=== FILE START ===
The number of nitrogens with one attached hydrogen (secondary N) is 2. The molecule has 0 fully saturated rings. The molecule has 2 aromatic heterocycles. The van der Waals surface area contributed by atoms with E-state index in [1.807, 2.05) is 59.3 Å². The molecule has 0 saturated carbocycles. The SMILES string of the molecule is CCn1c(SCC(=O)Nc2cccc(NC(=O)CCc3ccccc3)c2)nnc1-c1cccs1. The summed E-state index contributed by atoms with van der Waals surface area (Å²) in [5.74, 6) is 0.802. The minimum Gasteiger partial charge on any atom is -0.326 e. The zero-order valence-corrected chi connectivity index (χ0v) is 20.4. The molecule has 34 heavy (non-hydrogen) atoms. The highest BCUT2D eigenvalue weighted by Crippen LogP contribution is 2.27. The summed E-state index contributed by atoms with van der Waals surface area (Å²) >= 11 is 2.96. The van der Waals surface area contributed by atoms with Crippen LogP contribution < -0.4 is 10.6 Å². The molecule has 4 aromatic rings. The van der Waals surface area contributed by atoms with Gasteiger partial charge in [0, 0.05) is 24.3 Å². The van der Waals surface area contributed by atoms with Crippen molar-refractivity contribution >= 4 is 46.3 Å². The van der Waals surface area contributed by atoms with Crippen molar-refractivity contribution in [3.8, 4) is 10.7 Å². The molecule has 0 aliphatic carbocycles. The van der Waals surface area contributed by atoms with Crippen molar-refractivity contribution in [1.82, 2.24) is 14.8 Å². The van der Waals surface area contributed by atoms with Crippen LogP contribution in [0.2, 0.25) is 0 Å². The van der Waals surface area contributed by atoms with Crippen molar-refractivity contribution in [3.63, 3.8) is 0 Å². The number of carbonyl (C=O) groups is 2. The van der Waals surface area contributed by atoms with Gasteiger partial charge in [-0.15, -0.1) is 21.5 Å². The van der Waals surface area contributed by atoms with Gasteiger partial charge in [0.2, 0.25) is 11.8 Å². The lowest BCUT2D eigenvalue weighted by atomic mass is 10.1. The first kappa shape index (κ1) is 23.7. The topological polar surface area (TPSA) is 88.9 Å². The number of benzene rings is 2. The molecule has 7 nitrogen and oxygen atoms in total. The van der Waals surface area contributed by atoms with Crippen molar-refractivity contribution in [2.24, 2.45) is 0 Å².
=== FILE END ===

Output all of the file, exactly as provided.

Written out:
The number of nitrogens with one attached hydrogen (secondary N) is 2. The molecule has 0 fully saturated rings. The molecule has 2 aromatic heterocycles. The van der Waals surface area contributed by atoms with E-state index in [1.807, 2.05) is 59.3 Å². The molecule has 0 saturated carbocycles. The SMILES string of the molecule is CCn1c(SCC(=O)Nc2cccc(NC(=O)CCc3ccccc3)c2)nnc1-c1cccs1. The summed E-state index contributed by atoms with van der Waals surface area (Å²) in [5.74, 6) is 0.802. The minimum Gasteiger partial charge on any atom is -0.326 e. The zero-order valence-corrected chi connectivity index (χ0v) is 20.4. The molecule has 34 heavy (non-hydrogen) atoms. The highest BCUT2D eigenvalue weighted by Crippen LogP contribution is 2.27. The summed E-state index contributed by atoms with van der Waals surface area (Å²) >= 11 is 2.96. The van der Waals surface area contributed by atoms with Crippen LogP contribution < -0.4 is 10.6 Å². The molecule has 4 aromatic rings. The van der Waals surface area contributed by atoms with Gasteiger partial charge in [0, 0.05) is 24.3 Å². The van der Waals surface area contributed by atoms with Crippen molar-refractivity contribution >= 4 is 46.3 Å². The van der Waals surface area contributed by atoms with Crippen molar-refractivity contribution in [3.8, 4) is 10.7 Å². The molecule has 0 aliphatic carbocycles. The van der Waals surface area contributed by atoms with Crippen molar-refractivity contribution in [1.82, 2.24) is 14.8 Å². The van der Waals surface area contributed by atoms with Crippen LogP contribution in [0.2, 0.25) is 0 Å². The van der Waals surface area contributed by atoms with Crippen molar-refractivity contribution in [3.63, 3.8) is 0 Å². The number of carbonyl (C=O) groups is 2. The van der Waals surface area contributed by atoms with Gasteiger partial charge in [-0.15, -0.1) is 21.5 Å². The van der Waals surface area contributed by atoms with Gasteiger partial charge in [0.2, 0.25) is 11.8 Å². The lowest BCUT2D eigenvalue weighted by atomic mass is 10.1. The first kappa shape index (κ1) is 23.7. The topological polar surface area (TPSA) is 88.9 Å². The number of benzene rings is 2. The molecule has 7 nitrogen and oxygen atoms in total. The van der Waals surface area contributed by atoms with Crippen molar-refractivity contribution in [2.24, 2.45) is 0 Å².